We got so far away from thinking about the patient, but now there is this birth of the empowered patient. Britt explains that she realizes that it’s intimidating for a lot of people in healthcare. On both ends- patients and providers- are afraid of sharing. But if we can take that fear out and have these really real conversations that’s where change happens.
We [patients] inherently understand things that would expedite the system. If things are working better, it’s going to work better for them financially as well. Patients learn this base knowledge that is being taken for granted or not being utilized.
Smart Patients company- trying to take these conversations that patients have and turn it into something tangible that can improve the system.(in resources)
Comitting her self to getting stronger led to moving more. During a bad flare up last spring when her knees were so swollen she couldn’t walk up the stairs to her bedroom, she started walking again outside just a couple of blocks and waited to see how her body did and the next day. The inflammation in her knees was a little better and her movement a little better.
Little by little she made her way to running her first 5K and then a few more.
Once she found that she could set these small goals and accomplish them she started dreaming again and rekindling this idea she had had as a teenager to climb Denali.
Last fall she started committing herself to getting physically conditioned for it though it is still a few years out.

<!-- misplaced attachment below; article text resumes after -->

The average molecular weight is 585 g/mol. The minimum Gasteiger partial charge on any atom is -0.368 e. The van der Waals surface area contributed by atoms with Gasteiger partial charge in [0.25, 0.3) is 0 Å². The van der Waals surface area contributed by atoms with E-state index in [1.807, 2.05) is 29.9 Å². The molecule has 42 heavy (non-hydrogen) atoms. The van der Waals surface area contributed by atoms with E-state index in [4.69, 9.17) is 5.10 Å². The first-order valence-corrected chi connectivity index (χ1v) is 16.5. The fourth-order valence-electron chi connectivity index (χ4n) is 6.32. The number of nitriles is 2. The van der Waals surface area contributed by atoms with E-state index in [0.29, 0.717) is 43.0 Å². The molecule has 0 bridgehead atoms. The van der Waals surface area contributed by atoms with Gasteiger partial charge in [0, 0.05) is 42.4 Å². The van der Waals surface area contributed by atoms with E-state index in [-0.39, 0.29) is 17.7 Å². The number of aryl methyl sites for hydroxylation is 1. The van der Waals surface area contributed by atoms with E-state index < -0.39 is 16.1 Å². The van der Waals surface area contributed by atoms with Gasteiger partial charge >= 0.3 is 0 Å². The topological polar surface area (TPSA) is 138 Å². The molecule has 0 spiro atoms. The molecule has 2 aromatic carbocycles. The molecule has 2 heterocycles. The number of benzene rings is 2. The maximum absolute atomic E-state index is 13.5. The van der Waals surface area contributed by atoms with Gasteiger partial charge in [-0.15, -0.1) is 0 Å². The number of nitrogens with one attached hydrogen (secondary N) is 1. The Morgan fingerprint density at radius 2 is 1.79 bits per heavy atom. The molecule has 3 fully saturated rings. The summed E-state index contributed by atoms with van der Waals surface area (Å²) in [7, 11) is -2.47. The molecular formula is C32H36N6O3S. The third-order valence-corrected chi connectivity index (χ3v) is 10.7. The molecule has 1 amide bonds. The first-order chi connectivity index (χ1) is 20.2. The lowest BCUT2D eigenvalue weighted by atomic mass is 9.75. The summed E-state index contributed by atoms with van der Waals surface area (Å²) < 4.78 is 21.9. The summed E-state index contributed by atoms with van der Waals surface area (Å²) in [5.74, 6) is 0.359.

She’s been running, swimming, and hiking. With the movement she has found that she’s rebounding much more quickly.
In two weeks she leaves for Colorado to hike a couple of peaks that are over 14,ooo feet.
Find what works for your body, and challenge some of those beliefs out there about your disease. Patients know what is best for their body.
Britt’s reach goal is Denali… what’s yours? It doesn’t have to be big and audacious, though it certainly can be. But what is one thing you want to commit to working towards right now?
In the case of something that is a smaller goal- like mine of learning how to climb up a (limbless) tree– can you just write it down and commit to working on it with frequency? I started my process two weeks ago and I would just get my feet and arms on the trunk and hang there at ground level. But now I’m actually climbing up the tree! To the point that I figured out that I need to know how to climb down, since there is actually a height at which you cannot just jump off! Oops. (I am still in one piece…)
In Britt’s case of a large, bold goal- can you write it down and then also write down the small steps (really, really small daily/weekly/monthly) steps you can take to work your way there? Britt started with walking around the block and is now off to Colorado to climb a couple of 14’ers!
Want to know the top secret, patent-pending secret to both my and Britt’s success? Small, incremental progress that was attended to on a nearly daily basis. Now go have some fun!
Britt’s 2012 Stanford Medicine X talk and ePatient profile:
Smart Patients online community